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Weathered: A Personal Obituary

When I was a kid, my Dad had his own commercial cleaning business.

I can still see the advertising in the side of his old Ford Transit van:

“Action Cleaners, Laurie Godfrey”.

During the school holidays I would often give him a hand. He had the contract to clean all the windows at Burnside High School in Christchurch, which at the time was the biggest high school in the South Island.

That meant a lot of windows to clean. And when I say a lot, I mean a lot!

But the only problem was that it was the winter school holidays.
Winters in Christchurch can be quite harsh, especially the clear, frosty days. The worst part was getting your hands wet in a -5c morning frost. If you weren’t careful, and didn’t dry them properly, you could end up with chilblains – a nasty itchy. burning infection that spreads from your fingertips.

At that time Dad had been in commercial cleaning for over 10 years. I used to ask him “How do you do this year after year?” – to which he would reply “You get used to it”.

His hands used to look like he was wearing boxing gloves. His skin was thick, red, and puffy, but smooth and leathery-looking at the same time. It was as though both his hands were one big chilblain infection.
But although they looked nasty, if you shook hands with him, you would say they were the softest you ever touched. Years of washing and rinsing his cleaning rags in warm, soapy water had made them that way!

That seemed to be Dad’s general philosophy about the whole of his life: “You get used to it”.

He had a rough start to life. He was born in the mid-1920’s, just before the great depression. He lost his mother at a young age. Not wanted by his new step-mother, he was passed from family member to family member, then eventually left to fend for himself. 
He got used to it.

He grew up not knowing the whereabouts of his half-brothers and sisters. He told me he remembers meeting some of them when he was young, but because of his moving around, never saw them again for decades. In fact, he never saw them again until he was aged 71 – coincidentally, on my wedding day!
He got used to it.

Dad, with his new-found siblings – Michael, Ann & Julie


All through his life, experiences like these hardened him. Not in a bad way, but a good way. He found a way to survive using his mantra: “You get used to it.”.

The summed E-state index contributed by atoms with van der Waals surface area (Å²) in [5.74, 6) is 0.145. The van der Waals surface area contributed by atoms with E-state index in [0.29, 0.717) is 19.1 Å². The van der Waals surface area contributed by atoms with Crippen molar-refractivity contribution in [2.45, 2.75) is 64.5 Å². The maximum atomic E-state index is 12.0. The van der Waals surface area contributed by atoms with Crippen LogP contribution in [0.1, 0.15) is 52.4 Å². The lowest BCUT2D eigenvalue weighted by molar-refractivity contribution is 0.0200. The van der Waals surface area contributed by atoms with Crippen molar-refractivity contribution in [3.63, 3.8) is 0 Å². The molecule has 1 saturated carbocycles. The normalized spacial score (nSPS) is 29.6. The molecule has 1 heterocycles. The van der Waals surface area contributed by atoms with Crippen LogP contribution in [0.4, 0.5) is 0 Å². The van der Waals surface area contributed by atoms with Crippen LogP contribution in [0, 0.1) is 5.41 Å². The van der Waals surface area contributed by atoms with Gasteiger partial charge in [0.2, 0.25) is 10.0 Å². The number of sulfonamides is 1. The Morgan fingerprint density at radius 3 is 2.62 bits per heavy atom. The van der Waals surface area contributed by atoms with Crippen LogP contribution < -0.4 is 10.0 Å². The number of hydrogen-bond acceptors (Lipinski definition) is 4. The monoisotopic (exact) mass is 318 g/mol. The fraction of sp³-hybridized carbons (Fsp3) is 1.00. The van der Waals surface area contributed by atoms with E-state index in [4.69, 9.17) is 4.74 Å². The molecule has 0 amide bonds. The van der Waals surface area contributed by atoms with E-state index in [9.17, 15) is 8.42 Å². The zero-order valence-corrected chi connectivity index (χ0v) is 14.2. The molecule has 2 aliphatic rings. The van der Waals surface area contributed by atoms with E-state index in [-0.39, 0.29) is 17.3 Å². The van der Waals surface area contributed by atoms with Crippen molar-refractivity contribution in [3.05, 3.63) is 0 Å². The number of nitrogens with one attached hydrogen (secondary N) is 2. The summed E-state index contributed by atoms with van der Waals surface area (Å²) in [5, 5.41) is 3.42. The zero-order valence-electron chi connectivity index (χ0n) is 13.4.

It toughened him. You could say that it gave him thick skin.

He married my mother, Zelda, in Christchurch in 1947. A year later they became a family when the first of six children were born – 3 of each, of which I was the youngest.

Dad & Mum, wedding day 1947

He held down numerous jobs over the years. He was a wharfie during the infamous waterfront strikes of the 1950s. I can remember the stories he told of skirmishes when police raided the homes of his workmates whom they suspected were harbouring stolen goods. These were hard times, not knowing if his front door would be the next one kicked in by the Police.
But he got used to it.

My mother became a Christian in the late ’60’s. Dad held out. He didn’t want to give up his comfortable heathen lifestyle. 

Mum had a bad heart. So bad in fact, that she required bypass surgery. 
I remember in 1973 I was shipped across the road to my neighbours’ house, as Dad went to Auckland to be with Mum while she had her quadruple bypass surgery. This was pioneering medicine for New Zealand back then. It was risky.
So while the surgeons worked on Mum at Greenlane Hospital, Dad drove to the top of One Tree Hill. He prayed a prayer. He told God that if his wife pulled through the surgery, he would give his heart to Him. Not a prayer I would recommend – putting conditions on God – but Dad was a man of his word.

Thankfully, the surgery was a success. And thankfully, Dad honoured his vow to God, and surrendered his life to Him. 

I didn’t think much of it at the time, but life at home seemed to become less stressful. Dad had stopped his smoking. His gambling. His swearing. His heavy drinking. He vowed never to go near these vices again. 
It was hard at first, but he got used to it.

Mum was always in and out of hospital with her heart problems. The surgery was successful, but it didn’t make her bulletproof. I remember at home there were days on end when she couldn’t even get out of bed. It did create opportunities for lots of cuddles, though!

My older siblings practically ran the home while Dad was at work – cooking and cleaning, etc.
It was a heavy burden for him to place on them, but after a while, he got used to it.

Dad was a strict disciplinarian. What he said, goes. That’s not to say he was cruel or anything. But if I stepped out of line and I was within hitting distance, then I would get a clout around the ear, and a finger pointed in my face. I would be told on no uncertain terms to cut it out or face worse consequences. I cut it out. Mum, on the other hand, was a walkover for me, because I was the baby.

Family holidays were never too elaborate, as money was tight. They normally would involve some version of camping. I can remember annual stays at a bach at Woodend Beach with extended family, as well as Spencer Park – a camping ground on the outskirts of Christchurch. We would quite often go on day trips to places like the Ashley River. Dad did try to make the most of family time where he could.


On one day in May 1976, Dad had the worst job a parent could wish to have.

It was a freezing cold Sunday morning. I jumped out of bed to have breakfast, looking forward to going to Sunday School, and later, to church.